5. And btw, this has grotesque betting implications. New rule allows for overtime to possibly be a 9 point result as the play is extended to conclusion allowing for that defensive score. NFL has raised the bar on the worst of bad beats. Oooooops.

  6. Every player must now be coached to NOT jubilantly throw the ball in the air after what was the game ending pick. After all, the play has not ended. Leon Lett must be rolling eyes.

  7. I would coach my Team A players to take a knee after receiving the interception. I would also coach my entire team (bench included) to go out and tackle the player of Team B if the idiot who intercepted the ball in Team A didn’t take a knee. The game will end with a penalty. But who cares. The turnover happened. There would be no other play. I bet the competition committee didn’t factor in this situation.

  8. In addition to all of the complications everyone else has raised, the defensive player who intercepts the ball would have to run long enough (while all his teammates scream for to fall to the ground) to “prove” he was a runner.

    Otherwise, a potentially historic overtime game would likely be decided by replay officials who cannot agree on what a catch is.

    Something that has never happened would have to happen, and take long enough to unfold that it removes the uncertainty of a replay ruling.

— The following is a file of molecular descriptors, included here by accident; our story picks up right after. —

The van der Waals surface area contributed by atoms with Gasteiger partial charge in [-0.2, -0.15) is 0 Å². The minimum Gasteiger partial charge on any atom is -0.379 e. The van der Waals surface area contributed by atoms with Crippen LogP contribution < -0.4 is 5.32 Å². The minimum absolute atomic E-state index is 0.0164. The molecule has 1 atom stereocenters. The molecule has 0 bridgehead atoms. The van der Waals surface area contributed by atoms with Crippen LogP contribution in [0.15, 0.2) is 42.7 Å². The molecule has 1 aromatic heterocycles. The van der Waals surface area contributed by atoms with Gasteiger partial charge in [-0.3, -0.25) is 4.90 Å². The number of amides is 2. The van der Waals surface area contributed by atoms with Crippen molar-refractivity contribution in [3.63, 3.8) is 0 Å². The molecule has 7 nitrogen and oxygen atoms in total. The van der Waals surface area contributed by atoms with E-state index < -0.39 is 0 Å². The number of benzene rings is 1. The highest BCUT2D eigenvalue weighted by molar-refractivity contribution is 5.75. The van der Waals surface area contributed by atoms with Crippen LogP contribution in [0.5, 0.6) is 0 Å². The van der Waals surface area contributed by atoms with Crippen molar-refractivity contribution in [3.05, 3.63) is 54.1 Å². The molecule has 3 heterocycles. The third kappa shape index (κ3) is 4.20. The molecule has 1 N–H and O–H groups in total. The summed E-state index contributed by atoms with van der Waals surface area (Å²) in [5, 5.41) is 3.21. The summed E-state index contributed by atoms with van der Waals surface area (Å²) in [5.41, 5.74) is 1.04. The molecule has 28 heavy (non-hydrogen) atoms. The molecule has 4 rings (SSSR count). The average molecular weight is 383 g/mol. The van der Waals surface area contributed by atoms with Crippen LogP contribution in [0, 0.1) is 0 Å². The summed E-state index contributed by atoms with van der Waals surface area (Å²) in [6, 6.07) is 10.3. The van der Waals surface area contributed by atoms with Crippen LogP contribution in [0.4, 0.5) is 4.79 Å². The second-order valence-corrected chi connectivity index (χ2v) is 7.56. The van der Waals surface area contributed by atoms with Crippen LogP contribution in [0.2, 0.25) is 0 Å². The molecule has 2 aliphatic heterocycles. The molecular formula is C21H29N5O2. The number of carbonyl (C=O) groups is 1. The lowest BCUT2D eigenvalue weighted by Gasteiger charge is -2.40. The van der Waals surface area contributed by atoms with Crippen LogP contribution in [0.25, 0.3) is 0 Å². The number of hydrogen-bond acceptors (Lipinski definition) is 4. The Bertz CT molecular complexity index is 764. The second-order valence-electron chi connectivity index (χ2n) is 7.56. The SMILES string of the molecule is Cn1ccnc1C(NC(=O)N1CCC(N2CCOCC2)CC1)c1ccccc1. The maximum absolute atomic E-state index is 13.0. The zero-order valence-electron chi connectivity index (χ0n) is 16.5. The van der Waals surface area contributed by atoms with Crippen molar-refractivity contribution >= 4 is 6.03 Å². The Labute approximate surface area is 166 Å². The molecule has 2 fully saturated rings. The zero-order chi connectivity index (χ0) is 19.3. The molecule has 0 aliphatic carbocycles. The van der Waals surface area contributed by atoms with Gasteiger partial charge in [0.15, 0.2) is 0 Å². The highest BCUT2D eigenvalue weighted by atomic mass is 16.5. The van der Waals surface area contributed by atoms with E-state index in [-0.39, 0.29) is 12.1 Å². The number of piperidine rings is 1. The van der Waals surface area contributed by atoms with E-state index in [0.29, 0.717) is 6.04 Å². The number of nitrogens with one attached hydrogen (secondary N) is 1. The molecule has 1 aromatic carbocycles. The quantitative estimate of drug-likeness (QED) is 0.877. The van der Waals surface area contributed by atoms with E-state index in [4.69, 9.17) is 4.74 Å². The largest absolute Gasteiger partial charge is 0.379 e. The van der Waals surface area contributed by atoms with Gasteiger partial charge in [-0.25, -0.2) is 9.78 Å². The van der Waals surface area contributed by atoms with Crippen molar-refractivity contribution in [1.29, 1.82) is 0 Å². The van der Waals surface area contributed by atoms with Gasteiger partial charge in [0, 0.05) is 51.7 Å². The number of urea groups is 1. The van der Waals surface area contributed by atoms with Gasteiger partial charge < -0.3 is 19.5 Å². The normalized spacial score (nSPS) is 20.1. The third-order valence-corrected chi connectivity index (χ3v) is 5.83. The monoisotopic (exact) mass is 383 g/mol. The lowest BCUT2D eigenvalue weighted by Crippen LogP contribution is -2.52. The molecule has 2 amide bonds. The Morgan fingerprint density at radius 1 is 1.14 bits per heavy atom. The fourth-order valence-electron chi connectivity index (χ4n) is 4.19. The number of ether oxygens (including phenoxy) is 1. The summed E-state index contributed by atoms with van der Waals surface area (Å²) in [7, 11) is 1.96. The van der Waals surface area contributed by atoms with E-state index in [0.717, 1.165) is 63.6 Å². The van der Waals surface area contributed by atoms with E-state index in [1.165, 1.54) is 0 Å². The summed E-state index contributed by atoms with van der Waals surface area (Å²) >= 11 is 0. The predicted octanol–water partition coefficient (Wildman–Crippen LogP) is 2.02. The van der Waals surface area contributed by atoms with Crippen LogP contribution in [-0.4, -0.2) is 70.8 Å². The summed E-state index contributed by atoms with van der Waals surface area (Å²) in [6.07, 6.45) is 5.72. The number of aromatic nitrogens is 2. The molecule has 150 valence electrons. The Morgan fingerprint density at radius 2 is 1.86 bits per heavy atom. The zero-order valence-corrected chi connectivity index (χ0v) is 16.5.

Kinda falls in the “Love-child of Bigfoot and Elvis abducted by space aliens” probability range.

    On the other hand, it would be funny to see thousands of fans screaming FOR a player to take a knee…

  9. “To put it another way: If you score a touchdown in overtime, you win. Always.”

    Really? The rules state: “Each team must possess, or have the opportunity to possess, the ball.” What constitutes an opportunity — actual possession?

    What about this scenario: Team A receives the ball in OT. They kick a field goal. Team A kicks and recovers an onside kick. Team A repeats this twice, kicking a total of three field goals, with a successful onside kick and recovery. Team B has never had possession of the ball. Team A is leading by 9 points. Once Team B finally has possession and an “opportunity,” they score a touchdown. Team B loses.

    Team B has not had the ball and they haven’t had an “opportunity” until they actually have possession. If Team A’s onside recovery counts as an opportunity for Team B, then wouldn’t the very first pass or run play done by Team A be an opportunity to possess because they could have intercepted or caused and recovered a fumble?

    I’m no lawyer, and don’t play on on TV, but there could still be a loophole.

  10. Now we need a new companion rule to the catch rule, this one titled “what is an interception?”

  11. @ yepbye2 says: … The rule is … No game can end on a defensive penalty. Now you really went and added yet another loophole element that needs closed.

  12. Team A would have been the Steelers and Team B would have been the Browns. Only the Browns could have managed to lose a game in that fashion.